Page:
Conditions Good for Passage of Product Liability Law

By Wolfe, Lou Anne | THE JOURNAL RECORD, August 26, 1992 | Go to article overview

Conditions Good for Passage of Product Liability Law


Wolfe, Lou Anne, THE JOURNAL RECORD


By Lou Anne Wolfe

Journal Record Staff Reporter

Some Oklahoma City business leaders believe conditions look better than ever for passage next month of a uniform product liability law at the federal level.

Senate 640, the proposed Product Liability Fairness Act, is scheduled for a vote in the U.S. Senate on Sept. 8, said Dean Schirf, director of government relations for the Oklahoma City Chamber of Commerce.

"We strongly support it," he said. "It's one of the main business issues that we work on, on a perennial basis, at the state Legislature."

Since product liability currently is regulated from state to state, there are 51 different sets of litigation rules when the District of Columbia is considered, Schirf said.

"We've never really had any real success in the state of Oklahoma, and the business community and chamber have tried in the last several sessions to get some product liability reform passed in the state Legislature," he said.

"I think one of the No. 1 things we have attempted to reform is the statute of limitations, and we have been unsuccessful."

In Oklahoma, there is no "real" statute of limitations, Schirf said. "You're just open to the courts, and it's creating a lot of costly and timely situations for business, and this ought to be addressed at the federal level."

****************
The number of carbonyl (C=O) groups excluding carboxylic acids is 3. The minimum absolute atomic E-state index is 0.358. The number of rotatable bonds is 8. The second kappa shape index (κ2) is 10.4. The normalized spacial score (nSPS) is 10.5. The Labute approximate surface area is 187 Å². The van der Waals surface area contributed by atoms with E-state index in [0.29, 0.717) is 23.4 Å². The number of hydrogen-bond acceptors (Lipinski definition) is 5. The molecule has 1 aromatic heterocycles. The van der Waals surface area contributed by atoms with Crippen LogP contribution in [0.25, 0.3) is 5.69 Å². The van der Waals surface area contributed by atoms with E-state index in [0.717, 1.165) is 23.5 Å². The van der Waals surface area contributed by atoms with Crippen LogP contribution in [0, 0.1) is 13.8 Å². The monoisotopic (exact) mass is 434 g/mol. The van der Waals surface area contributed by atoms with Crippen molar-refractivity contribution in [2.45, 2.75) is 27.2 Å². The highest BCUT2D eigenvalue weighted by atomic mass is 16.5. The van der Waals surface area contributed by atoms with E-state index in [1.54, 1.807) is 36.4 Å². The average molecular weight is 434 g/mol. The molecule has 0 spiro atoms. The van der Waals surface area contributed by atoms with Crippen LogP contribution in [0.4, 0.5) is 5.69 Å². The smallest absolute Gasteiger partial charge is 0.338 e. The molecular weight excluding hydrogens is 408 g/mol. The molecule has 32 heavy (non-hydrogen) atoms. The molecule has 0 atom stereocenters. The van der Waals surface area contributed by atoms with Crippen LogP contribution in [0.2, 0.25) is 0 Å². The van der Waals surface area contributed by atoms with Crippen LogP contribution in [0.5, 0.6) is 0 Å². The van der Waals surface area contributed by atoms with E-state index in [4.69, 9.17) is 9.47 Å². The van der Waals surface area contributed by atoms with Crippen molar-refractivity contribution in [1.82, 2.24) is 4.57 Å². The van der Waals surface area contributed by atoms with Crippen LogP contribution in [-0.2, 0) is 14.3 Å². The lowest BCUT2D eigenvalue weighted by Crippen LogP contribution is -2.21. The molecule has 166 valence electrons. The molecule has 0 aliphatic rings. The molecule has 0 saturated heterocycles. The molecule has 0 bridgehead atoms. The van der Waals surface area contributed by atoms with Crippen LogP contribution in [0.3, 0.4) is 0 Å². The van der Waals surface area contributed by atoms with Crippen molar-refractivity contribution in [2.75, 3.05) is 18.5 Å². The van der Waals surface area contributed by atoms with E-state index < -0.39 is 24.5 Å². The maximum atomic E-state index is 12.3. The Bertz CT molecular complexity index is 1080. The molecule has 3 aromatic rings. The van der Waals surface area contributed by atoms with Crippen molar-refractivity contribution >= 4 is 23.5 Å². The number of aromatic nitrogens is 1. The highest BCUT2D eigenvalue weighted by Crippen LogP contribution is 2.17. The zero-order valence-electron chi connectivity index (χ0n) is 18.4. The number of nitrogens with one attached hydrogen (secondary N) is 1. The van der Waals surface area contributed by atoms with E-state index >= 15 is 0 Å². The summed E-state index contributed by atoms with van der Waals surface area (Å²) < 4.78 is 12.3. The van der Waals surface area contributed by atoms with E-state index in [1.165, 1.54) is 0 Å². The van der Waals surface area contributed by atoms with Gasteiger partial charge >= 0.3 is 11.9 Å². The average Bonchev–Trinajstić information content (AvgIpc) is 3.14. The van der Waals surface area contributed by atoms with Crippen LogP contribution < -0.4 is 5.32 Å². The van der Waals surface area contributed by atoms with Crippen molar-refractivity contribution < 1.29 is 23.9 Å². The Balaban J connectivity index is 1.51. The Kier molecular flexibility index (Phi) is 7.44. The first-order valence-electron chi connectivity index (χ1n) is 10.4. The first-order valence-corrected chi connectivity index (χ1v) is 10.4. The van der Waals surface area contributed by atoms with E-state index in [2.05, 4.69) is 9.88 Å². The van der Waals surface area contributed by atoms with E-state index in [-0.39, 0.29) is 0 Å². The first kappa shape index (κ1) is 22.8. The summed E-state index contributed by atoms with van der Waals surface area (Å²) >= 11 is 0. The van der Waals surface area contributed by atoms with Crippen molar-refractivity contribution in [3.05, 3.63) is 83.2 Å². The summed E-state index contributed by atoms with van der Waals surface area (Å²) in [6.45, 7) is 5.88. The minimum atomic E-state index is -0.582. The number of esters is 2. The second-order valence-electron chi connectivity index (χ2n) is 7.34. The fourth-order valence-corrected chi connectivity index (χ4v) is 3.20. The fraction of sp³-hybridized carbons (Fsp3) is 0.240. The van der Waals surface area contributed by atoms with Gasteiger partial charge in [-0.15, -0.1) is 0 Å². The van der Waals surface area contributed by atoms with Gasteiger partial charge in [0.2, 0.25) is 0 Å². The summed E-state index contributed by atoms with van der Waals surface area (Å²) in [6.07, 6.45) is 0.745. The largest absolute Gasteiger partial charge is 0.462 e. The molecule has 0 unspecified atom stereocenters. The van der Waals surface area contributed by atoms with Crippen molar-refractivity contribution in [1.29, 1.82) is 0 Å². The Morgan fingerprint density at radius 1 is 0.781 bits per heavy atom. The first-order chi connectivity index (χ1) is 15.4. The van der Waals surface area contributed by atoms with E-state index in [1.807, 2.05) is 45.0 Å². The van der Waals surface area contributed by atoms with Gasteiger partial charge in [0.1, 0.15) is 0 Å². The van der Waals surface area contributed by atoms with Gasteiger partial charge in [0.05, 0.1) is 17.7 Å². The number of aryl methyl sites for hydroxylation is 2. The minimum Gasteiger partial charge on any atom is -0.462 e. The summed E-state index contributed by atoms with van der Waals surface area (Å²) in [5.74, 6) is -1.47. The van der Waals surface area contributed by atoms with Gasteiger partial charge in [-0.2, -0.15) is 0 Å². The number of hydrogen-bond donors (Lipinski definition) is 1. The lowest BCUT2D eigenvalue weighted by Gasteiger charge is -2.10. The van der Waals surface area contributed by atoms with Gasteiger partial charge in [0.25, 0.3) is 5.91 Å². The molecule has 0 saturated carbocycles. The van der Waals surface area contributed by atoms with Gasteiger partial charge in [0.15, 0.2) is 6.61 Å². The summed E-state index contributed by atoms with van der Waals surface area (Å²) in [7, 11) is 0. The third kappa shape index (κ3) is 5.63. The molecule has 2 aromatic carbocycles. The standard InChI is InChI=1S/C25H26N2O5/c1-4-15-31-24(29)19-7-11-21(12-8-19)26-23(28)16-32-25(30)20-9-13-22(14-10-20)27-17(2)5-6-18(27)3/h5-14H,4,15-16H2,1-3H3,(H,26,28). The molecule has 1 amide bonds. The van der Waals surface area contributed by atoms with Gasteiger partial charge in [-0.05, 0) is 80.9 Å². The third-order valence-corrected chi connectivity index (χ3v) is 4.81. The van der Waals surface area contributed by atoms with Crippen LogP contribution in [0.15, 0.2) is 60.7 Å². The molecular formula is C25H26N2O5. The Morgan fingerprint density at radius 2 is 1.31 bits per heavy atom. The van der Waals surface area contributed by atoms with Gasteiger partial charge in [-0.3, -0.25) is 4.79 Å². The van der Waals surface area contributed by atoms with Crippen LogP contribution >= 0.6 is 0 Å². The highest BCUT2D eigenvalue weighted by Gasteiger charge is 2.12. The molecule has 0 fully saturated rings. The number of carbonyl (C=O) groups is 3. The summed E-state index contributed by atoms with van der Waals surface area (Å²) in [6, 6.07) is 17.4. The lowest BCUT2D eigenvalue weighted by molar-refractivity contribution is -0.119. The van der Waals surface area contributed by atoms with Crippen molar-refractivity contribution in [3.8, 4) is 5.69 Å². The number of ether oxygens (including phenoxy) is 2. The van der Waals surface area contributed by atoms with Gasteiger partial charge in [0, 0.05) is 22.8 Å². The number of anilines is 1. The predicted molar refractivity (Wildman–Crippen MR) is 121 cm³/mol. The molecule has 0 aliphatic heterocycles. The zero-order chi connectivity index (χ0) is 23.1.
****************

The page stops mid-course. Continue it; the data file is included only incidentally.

Under the existing system, a product feasibly could be manufactured in one state, purchased in another state and be involved in an accident in a third state.

"So you have three states with varying degrees of precedent law within those respective states," he said. "There really needs to be a standard, and that's what this federal legislation is trying to accomplish."

Some of the provisions of Senate 640 and its companion bill, House Resolution 3030, are: A uniform statute of limitations. Claimants could bring a civil action within two years from the time an injury and its cause are discovered, or should reasonably have been discovered. Lawsuits involving heavy machinery or other capital goods more than 25 years old would be disallowed. Product sellers would be liable for harms caused by their negligence, such as that resulting from the alteration of a product, assembling a product or making false representations about it. If a manufacturer's errors caused the claimant's harm, and the manufacturer had no U.S. assets or was out of business, the seller would be liable. Punitive damages could be assessed only if there was "clear and convincing evidence" that a company showed "conscious, flagrant indifference" to public safety. Defendants could request that punitive damages be considered in a separate proceeding, apart from the issues of liability and compensatory damages.

If a manufacturer obtained prerket approval from the federal Food and Drug Administration, or Federal Aviation Administration certification, then punitive damages would not be allowed. Businesses would be liable for such nononomic damages as recovery for pain and suffering, and emotional distress, only in proportion to their share of the blame, rather than making them be jointly liable for the entire amount. …

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